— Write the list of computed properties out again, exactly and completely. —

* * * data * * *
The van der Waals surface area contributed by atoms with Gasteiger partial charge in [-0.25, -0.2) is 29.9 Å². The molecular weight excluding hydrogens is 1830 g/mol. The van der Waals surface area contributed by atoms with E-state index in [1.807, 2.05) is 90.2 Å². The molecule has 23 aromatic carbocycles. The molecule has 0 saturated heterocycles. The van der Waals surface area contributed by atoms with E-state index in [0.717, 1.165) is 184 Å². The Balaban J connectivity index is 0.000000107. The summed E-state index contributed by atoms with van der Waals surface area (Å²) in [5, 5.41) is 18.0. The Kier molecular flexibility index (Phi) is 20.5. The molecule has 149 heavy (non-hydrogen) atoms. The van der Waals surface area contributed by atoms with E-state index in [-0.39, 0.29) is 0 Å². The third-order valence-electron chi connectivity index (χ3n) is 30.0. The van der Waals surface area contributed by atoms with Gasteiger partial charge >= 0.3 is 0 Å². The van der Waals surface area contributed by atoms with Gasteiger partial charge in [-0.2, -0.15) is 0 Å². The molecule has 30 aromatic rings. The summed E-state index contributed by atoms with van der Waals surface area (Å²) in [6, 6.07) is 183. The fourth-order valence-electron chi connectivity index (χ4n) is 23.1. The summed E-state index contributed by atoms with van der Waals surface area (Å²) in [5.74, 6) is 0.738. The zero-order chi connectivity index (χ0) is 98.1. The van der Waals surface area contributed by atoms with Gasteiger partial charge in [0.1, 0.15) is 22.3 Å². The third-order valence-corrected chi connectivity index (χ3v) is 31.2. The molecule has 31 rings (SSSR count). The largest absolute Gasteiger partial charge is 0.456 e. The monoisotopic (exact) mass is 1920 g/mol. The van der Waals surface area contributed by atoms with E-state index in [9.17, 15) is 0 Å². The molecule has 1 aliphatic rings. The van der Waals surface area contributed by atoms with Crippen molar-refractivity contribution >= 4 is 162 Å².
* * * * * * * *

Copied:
The van der Waals surface area contributed by atoms with Gasteiger partial charge in [-0.25, -0.2) is 29.9 Å². The molecular weight excluding hydrogens is 1830 g/mol. The van der Waals surface area contributed by atoms with E-state index in [1.807, 2.05) is 90.2 Å². The molecule has 23 aromatic carbocycles. The molecule has 0 saturated heterocycles. The van der Waals surface area contributed by atoms with E-state index in [0.717, 1.165) is 184 Å². The Balaban J connectivity index is 0.000000107. The summed E-state index contributed by atoms with van der Waals surface area (Å²) in [5, 5.41) is 18.0. The Kier molecular flexibility index (Phi) is 20.5. The molecule has 149 heavy (non-hydrogen) atoms. The van der Waals surface area contributed by atoms with E-state index in [-0.39, 0.29) is 0 Å². The third-order valence-electron chi connectivity index (χ3n) is 30.0. The van der Waals surface area contributed by atoms with Gasteiger partial charge >= 0.3 is 0 Å². The van der Waals surface area contributed by atoms with Gasteiger partial charge in [-0.2, -0.15) is 0 Å². The molecule has 30 aromatic rings. The summed E-state index contributed by atoms with van der Waals surface area (Å²) in [6, 6.07) is 183. The fourth-order valence-electron chi connectivity index (χ4n) is 23.1. The summed E-state index contributed by atoms with van der Waals surface area (Å²) in [5.74, 6) is 0.738. The zero-order chi connectivity index (χ0) is 98.1. The van der Waals surface area contributed by atoms with Gasteiger partial charge in [0.1, 0.15) is 22.3 Å². The third-order valence-corrected chi connectivity index (χ3v) is 31.2. The molecule has 31 rings (SSSR count). The largest absolute Gasteiger partial charge is 0.456 e. The monoisotopic (exact) mass is 1920 g/mol. The van der Waals surface area contributed by atoms with E-state index in [9.17, 15) is 0 Å². The molecule has 1 aliphatic rings. The van der Waals surface area contributed by atoms with Crippen molar-refractivity contribution >= 4 is 162 Å².